1. Rampant Rhinos
Most were tipping Leeds in the Challenge Cup final but few would have predicted such a thrashing that was handed out. 50-0 is an amazing scoreline; a fantastic one for the Rhinos faithful and a very embarrassing one for Hull KR. Often finals are tense and tight affairs, as the weight of pressure and expectation can hold some players back from their best. Teams are wary of making mistakes and can be conservative, even tentative, in their play. But that certainly wasn’t the case for Leeds who were cool, calm and collected. With the monkey off their back after last year’s victory over Cas, it was all plain sailing for them. They knew what to expect and used their experience to good use. They put the Robins to the sword with relative ease and there only looked like one winner from the opening try from Brett Delaney.
It was a fitting end to the careers of Kevin Sinfield, Jamie Peacock and Kylie Leuluai, who have all been great servants at Headingley. It must have been a tad strange for Peacock, who will join the club he just smashed next year in an off-field role. The Cup final was also a warning sign to the rest of the Super League – the Rhinos will take some beating in the next few weeks. On their day, like Saturday, they are brilliant and near impossible to stop. Even without Paul Aiton they have so many stars that can hurt the opposition. Perhaps most impressive is not their attack, which is eye-catching and multi-dimensional, but their defence, which was committed and iron-clad for full 80 minutes. Leeds work hard on their D and take pride in denying the opposition.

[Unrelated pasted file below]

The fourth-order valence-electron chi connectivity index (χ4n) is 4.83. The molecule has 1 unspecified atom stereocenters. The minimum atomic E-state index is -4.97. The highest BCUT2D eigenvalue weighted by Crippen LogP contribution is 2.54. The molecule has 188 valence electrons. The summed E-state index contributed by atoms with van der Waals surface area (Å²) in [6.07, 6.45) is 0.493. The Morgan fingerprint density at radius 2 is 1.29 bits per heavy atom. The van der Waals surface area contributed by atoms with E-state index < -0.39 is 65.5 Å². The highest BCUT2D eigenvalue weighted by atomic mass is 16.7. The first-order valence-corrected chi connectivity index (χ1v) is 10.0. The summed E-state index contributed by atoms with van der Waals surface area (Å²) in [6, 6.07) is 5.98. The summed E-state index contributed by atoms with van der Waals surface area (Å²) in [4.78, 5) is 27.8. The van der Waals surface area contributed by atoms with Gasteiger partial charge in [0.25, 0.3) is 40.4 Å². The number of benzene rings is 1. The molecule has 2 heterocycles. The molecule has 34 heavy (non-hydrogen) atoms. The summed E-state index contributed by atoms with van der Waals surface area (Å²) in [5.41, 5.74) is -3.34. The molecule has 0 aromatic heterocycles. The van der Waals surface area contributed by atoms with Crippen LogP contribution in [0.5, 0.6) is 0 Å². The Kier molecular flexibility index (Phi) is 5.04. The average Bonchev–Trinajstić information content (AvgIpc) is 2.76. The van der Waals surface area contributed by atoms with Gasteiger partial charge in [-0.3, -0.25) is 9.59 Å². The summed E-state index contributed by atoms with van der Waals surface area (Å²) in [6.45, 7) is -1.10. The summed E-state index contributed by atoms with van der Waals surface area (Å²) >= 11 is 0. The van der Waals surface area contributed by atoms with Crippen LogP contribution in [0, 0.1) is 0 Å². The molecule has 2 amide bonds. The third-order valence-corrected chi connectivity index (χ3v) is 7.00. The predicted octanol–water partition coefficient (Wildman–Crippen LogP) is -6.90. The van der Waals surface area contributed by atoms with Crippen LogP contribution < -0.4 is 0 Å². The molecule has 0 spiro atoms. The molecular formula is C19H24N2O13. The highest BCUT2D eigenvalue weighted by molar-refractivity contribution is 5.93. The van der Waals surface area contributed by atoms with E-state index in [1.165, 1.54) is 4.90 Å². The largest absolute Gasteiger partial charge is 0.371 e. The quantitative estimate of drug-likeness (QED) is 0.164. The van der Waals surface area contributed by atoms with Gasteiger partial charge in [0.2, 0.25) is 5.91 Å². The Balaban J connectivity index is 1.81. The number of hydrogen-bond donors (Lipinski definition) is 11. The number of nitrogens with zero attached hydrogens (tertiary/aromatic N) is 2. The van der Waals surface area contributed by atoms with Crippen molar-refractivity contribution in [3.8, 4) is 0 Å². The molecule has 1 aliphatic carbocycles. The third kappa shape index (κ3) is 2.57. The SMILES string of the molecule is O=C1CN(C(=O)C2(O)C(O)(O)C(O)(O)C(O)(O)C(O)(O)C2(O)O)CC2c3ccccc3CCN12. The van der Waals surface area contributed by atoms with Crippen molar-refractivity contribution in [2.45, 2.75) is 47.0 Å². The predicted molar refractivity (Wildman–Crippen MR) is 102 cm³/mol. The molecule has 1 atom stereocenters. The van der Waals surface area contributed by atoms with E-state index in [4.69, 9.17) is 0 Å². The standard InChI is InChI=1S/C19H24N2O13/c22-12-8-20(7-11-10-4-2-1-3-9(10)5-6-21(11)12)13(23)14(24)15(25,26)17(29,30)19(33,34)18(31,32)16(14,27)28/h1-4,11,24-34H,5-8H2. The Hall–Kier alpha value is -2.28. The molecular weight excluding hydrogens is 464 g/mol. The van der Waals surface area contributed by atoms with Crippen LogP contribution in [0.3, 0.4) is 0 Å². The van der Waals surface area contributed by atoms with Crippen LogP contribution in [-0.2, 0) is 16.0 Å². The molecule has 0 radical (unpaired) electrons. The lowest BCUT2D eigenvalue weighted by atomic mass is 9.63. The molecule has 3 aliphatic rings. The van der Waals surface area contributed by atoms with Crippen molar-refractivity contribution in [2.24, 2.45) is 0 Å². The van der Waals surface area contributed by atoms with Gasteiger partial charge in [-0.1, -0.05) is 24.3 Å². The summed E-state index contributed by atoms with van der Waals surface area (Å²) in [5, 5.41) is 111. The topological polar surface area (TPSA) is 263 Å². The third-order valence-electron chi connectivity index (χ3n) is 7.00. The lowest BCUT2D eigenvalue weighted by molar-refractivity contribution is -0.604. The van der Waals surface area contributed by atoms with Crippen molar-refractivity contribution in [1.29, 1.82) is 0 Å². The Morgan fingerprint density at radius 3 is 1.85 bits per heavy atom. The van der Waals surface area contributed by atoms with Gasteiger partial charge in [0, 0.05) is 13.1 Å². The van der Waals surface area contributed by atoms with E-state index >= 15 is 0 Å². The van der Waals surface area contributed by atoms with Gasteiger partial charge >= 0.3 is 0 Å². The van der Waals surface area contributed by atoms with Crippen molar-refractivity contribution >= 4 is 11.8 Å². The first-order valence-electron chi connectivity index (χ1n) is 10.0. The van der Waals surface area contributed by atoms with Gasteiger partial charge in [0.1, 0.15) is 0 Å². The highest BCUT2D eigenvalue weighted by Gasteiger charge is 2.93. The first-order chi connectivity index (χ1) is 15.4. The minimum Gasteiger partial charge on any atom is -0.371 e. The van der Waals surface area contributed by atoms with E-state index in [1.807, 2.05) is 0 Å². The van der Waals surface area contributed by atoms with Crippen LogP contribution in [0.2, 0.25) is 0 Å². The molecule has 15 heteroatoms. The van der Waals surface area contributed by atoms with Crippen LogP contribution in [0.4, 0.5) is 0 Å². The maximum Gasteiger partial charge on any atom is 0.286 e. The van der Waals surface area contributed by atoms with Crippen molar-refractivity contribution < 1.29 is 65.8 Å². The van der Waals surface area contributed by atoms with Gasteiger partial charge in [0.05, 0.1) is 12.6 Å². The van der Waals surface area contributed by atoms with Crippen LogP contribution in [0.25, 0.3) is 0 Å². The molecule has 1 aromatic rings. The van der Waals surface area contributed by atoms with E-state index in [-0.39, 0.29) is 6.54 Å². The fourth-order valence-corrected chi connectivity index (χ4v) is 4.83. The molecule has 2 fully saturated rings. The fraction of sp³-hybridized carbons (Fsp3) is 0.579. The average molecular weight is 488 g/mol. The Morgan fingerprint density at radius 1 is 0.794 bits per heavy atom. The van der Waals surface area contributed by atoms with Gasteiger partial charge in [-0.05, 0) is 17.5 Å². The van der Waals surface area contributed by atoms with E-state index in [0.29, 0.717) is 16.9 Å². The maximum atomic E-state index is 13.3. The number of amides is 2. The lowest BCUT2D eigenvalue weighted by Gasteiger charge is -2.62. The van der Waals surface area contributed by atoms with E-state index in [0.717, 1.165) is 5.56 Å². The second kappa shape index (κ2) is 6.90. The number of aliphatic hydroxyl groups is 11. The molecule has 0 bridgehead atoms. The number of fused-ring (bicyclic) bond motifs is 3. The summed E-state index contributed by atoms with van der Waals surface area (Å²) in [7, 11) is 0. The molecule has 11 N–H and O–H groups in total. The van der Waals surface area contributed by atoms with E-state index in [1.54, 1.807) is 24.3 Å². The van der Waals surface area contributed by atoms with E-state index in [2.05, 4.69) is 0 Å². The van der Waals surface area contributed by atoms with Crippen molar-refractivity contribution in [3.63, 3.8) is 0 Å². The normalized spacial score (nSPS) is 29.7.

2. Dire Dixon
Kieran Dixon must have broken a few mirrors and kicked a few black cats on his way to Wembley. There’s no sugarcoating it – the fullback had a shocker in the final and it could take him a while to recover from it. Dixon is a talented player with pace to burn, someone with an X-Factor. But he just had no luck with the ball in hand and the errors started to rack up. Leeds targeted him, causing him trouble with bombs, and capitalised brutally on every mistake he made.
Dixon will bounce back and hopefully become a better player. He is very young and will learn a lot from the experience. Bad days at the office can happen, and unfortunately his was at Wembley in front of 80,000 people. He declined to talk to the media after the game but many will sympathise with his plight. You could see the former London Bronco was trying his heart out, he was desperate to atone, but perhaps he was trying too hard, which just led to even more mistakes.